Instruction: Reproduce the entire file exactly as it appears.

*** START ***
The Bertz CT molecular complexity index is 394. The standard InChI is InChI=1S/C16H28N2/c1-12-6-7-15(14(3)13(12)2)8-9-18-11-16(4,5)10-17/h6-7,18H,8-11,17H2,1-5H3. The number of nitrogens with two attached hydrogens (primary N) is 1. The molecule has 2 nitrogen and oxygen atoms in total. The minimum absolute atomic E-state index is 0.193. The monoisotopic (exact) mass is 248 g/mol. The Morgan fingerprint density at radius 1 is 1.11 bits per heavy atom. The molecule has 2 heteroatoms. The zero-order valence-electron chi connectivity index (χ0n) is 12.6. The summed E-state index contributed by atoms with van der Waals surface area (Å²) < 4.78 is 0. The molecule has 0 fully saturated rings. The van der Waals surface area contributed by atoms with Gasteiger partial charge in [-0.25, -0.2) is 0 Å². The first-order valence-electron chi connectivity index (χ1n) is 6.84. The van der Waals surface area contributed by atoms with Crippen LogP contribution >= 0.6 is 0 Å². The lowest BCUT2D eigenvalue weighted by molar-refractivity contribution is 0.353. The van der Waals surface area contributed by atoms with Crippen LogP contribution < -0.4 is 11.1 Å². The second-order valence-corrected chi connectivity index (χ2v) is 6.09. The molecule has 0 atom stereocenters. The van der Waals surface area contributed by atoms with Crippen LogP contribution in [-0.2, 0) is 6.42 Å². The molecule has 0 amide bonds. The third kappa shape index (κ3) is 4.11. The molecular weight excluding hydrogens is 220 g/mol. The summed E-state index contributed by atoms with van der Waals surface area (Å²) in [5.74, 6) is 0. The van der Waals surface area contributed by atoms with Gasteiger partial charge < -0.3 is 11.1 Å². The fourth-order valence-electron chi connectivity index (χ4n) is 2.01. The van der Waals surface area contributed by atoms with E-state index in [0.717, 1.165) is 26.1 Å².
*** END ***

The Bertz CT molecular complexity index is 394. The standard InChI is InChI=1S/C16H28N2/c1-12-6-7-15(14(3)13(12)2)8-9-18-11-16(4,5)10-17/h6-7,18H,8-11,17H2,1-5H3. The number of nitrogens with two attached hydrogens (primary N) is 1. The molecule has 2 nitrogen and oxygen atoms in total. The minimum absolute atomic E-state index is 0.193. The monoisotopic (exact) mass is 248 g/mol. The Morgan fingerprint density at radius 1 is 1.11 bits per heavy atom. The molecule has 2 heteroatoms. The zero-order valence-electron chi connectivity index (χ0n) is 12.6. The summed E-state index contributed by atoms with van der Waals surface area (Å²) < 4.78 is 0. The molecule has 0 fully saturated rings. The van der Waals surface area contributed by atoms with Gasteiger partial charge in [-0.25, -0.2) is 0 Å². The first-order valence-electron chi connectivity index (χ1n) is 6.84. The van der Waals surface area contributed by atoms with Crippen LogP contribution >= 0.6 is 0 Å². The lowest BCUT2D eigenvalue weighted by molar-refractivity contribution is 0.353. The van der Waals surface area contributed by atoms with Crippen LogP contribution < -0.4 is 11.1 Å². The second-order valence-corrected chi connectivity index (χ2v) is 6.09. The molecule has 0 atom stereocenters. The van der Waals surface area contributed by atoms with Crippen LogP contribution in [-0.2, 0) is 6.42 Å². The molecule has 0 amide bonds. The third kappa shape index (κ3) is 4.11. The molecular weight excluding hydrogens is 220 g/mol. The summed E-state index contributed by atoms with van der Waals surface area (Å²) in [5.74, 6) is 0. The van der Waals surface area contributed by atoms with Gasteiger partial charge < -0.3 is 11.1 Å². The fourth-order valence-electron chi connectivity index (χ4n) is 2.01. The van der Waals surface area contributed by atoms with E-state index in [0.717, 1.165) is 26.1 Å².